I would really love to say that the garden centre we visited was quaint and perky with devoted gardeners growing their own plants and offering help to city dwellers, just like the one near my mum's home in Switzerland, but unfortunately, it is a chain with elusive staff and a cheesy home furnishings/decorations section. Who would want to display in their house a whitewashed wooden sign saying "love"? My house oozes love from all its cracks and dusty corners and I feel no desire to advertise the fact. But I digress, taste is personal and there must be a market for such items otherwise the chains wouldn't bother, would they?
Every year I get exited by the herb displays, the lovely flowering plants and shrubs, the fruit trees and the beautiful pots. Unfortunately, I am not a patient gardener. In fact, I am not a gardener at all. I would happily live in a top floor tenement flat with a couple of window boxes for greenery. But unfortunately a top floor flat leaves little space for a 10 foot trampoline and it is not great for playing football either. We live in a large late 1920's semi-detached pebble dash with a large garden to accommodate all the play equipment that four children of various ages might "need". It is great actually, despite the unpromising exterior. The garden is Richard's domain and he likes it "simple", which I think might be a synonym for "neglected" in this instance. There are no planned flower and vegetable beds but there is still an abundance of flowering plants and some edibles, too. We used to have a vegetable garden but this is now the trampoline area to free the lawn for football... and the vegetables are wherever there is a space.
Our climate is not very vegetable friendly but we have in the past grown greens, broccoli, courgettes, peas and we always have lots of rhubarb. The Scottish climate is great for soft fruit though and we have red currant bushes, blueberries and lots and lots of wild strawberries. I am hoping to add raspberry canes but we had some disease problems with those in the past.
Every year, I decide to become a gardener but usually give up after a couple of visits to the garden centre and an afternoon of digging. I don't like soil under my bitten fingernails. Nevertheless, I have over the years slowly and with limited but visible success identified hardy flowering perennials that add colour to the garden without big effort. This year I am going to sew some flowers, hoping some will grow back in the years to come. I bought seeds: snap dragons, daisies, achillea and a seed packet with a mix of annuals. I also bought ranunulus corms because I felt inspired by Leanne's give away last week.
I did forget to buy seed compost for my new seeds but this gives me an excuse to go back to the garden centre, maybe after I have done my research.
The rest of the weekend was equally pleasant, with a selection of highlights below.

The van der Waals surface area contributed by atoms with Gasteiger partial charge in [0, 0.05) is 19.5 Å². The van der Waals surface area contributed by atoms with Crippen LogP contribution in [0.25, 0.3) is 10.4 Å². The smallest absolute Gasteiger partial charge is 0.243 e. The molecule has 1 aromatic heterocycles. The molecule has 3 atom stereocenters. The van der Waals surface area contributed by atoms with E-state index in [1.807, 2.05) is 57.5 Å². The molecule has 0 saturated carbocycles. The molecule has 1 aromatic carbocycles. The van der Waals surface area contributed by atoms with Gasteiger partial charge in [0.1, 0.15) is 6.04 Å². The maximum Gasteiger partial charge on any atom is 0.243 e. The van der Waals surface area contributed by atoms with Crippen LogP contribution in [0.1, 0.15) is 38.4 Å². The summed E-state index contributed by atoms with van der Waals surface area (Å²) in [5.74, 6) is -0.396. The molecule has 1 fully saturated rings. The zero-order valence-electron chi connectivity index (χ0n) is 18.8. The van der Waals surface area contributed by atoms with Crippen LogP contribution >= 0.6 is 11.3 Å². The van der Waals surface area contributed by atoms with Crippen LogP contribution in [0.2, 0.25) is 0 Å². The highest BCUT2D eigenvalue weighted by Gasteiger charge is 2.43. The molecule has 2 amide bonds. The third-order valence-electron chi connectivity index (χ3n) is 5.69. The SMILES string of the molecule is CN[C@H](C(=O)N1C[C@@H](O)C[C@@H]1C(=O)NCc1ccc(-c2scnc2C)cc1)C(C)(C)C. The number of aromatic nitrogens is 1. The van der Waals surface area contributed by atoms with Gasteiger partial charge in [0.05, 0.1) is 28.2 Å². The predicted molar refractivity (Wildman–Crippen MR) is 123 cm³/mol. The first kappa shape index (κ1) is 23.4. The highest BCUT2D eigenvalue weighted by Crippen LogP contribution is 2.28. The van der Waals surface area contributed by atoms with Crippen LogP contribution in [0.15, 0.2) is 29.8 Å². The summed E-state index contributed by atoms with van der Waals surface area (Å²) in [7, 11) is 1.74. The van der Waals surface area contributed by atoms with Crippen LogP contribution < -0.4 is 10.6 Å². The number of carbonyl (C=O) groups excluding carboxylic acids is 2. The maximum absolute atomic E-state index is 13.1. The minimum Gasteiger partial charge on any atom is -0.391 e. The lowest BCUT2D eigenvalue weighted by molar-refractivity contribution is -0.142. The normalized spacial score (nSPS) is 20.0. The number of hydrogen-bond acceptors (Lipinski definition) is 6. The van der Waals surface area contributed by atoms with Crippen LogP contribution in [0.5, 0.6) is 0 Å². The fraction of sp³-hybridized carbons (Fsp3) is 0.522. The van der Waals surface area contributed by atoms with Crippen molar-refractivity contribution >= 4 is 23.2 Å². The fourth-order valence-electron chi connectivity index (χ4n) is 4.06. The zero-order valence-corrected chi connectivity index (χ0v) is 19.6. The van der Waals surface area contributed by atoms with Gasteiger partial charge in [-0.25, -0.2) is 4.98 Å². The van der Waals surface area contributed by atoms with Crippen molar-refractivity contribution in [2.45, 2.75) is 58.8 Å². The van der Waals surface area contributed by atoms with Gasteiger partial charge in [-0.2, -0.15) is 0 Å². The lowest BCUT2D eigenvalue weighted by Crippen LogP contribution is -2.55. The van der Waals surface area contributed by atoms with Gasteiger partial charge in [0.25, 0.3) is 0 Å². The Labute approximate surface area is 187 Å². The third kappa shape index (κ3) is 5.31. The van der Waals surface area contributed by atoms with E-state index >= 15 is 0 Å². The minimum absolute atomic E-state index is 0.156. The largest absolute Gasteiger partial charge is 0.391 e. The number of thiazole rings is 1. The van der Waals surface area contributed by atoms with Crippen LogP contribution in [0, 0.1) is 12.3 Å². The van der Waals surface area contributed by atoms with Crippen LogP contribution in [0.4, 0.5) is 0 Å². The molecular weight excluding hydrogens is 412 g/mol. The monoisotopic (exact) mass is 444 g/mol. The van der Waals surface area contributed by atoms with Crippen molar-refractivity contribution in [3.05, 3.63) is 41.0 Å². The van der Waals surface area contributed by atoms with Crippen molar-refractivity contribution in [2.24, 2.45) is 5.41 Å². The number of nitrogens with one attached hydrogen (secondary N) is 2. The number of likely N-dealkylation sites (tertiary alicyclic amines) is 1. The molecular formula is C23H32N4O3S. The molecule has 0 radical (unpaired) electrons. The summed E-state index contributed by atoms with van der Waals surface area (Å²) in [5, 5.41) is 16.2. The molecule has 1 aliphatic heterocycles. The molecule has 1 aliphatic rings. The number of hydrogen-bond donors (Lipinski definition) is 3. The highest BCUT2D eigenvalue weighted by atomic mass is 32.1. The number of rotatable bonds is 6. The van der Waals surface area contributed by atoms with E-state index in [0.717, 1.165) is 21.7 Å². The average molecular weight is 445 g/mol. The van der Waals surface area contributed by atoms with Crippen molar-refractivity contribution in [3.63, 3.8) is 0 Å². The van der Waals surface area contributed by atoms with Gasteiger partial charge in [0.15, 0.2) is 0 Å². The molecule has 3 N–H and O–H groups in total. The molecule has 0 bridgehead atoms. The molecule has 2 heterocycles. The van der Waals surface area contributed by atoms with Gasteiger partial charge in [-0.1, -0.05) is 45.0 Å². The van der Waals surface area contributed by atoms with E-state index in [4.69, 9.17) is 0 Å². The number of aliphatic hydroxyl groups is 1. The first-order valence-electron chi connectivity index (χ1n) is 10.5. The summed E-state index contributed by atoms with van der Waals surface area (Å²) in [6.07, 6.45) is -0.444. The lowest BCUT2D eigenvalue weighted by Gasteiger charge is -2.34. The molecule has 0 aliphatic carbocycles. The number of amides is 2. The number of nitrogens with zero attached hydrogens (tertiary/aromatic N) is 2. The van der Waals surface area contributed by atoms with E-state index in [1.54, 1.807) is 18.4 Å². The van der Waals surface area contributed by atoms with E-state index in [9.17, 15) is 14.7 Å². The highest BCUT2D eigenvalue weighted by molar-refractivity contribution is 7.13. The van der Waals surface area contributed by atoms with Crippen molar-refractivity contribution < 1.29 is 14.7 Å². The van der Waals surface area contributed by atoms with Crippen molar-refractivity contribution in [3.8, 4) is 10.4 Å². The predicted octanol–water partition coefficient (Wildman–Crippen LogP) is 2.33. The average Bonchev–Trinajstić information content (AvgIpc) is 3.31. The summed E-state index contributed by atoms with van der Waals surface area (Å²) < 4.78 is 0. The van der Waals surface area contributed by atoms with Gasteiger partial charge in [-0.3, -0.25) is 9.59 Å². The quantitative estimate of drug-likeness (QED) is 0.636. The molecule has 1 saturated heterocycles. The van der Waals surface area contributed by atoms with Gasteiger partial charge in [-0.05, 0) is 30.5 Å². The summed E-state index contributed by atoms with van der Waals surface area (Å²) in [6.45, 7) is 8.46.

- I went to a great ladies only Birthday party on Friday night (making sure I was absolutely certain whose Birthday it was this time). I was amongst the last to leave, after "curfew" actually. I felt like a social animal, partying away is not my strength but wonderful friends have a liberating effect on me. Having more or less lived in felted slippers or trainers for six weeks, my feet were killing me after an evening on heels (my beloved Doc Martens high heels).
- I spent every free minute knitting and have nearly finished the February socks and knitted the sleeves onto the baby cardigan I am making.
- I also nearly finished reading my January read "The plot against America" by Philip Roth
- James was not only worker/pupil of the week but also star of the session at football. A successful week for a wee man who often struggles with the demands of a busy six year olds live.
- Annie made lovely peanut butter fairy cakes (practising for book group next month apparently). She also made pancakes for Sunday breakfast and cleaned up the mess she made.
- Sam got dressed on Saturday AND on Sunday.
- Richard was too ill to go cycling for the third week in a row and finally went to see a doctor. Bronchitis (pneumonia not excluded). I hope he is getting better soon, although he tells me that the medication he was prescribed gives him the shakes...
- Alistair ate his dinner on Saturday without leaving the table needing a pee, then a poo and then because he can't find the strength to lift his fork (a daily ritual).
- We watched Mary Poppins together (Sam didn't)
- And finally, Sam's weird question of the week was: "Mummy, what do you think the frogs were thinking when they were raining down from the sky?" which narrowly beat "Mummy, what would you do if it rained chips with salt and vinegar?" I do hope that he ponders more useful questions, too. He is probably just winding me up.
Thus refreshed, I feel ready for the new week. I think it will be a good one and hope yours will be, too. Cx
P.S. I didn't get the post I was interviewed for (there were 8 candidates) but I was interviewed, which is more than I expected after a 5 year break from research. Other opportunities are on the horizon already. Thanks for the good luck wishes!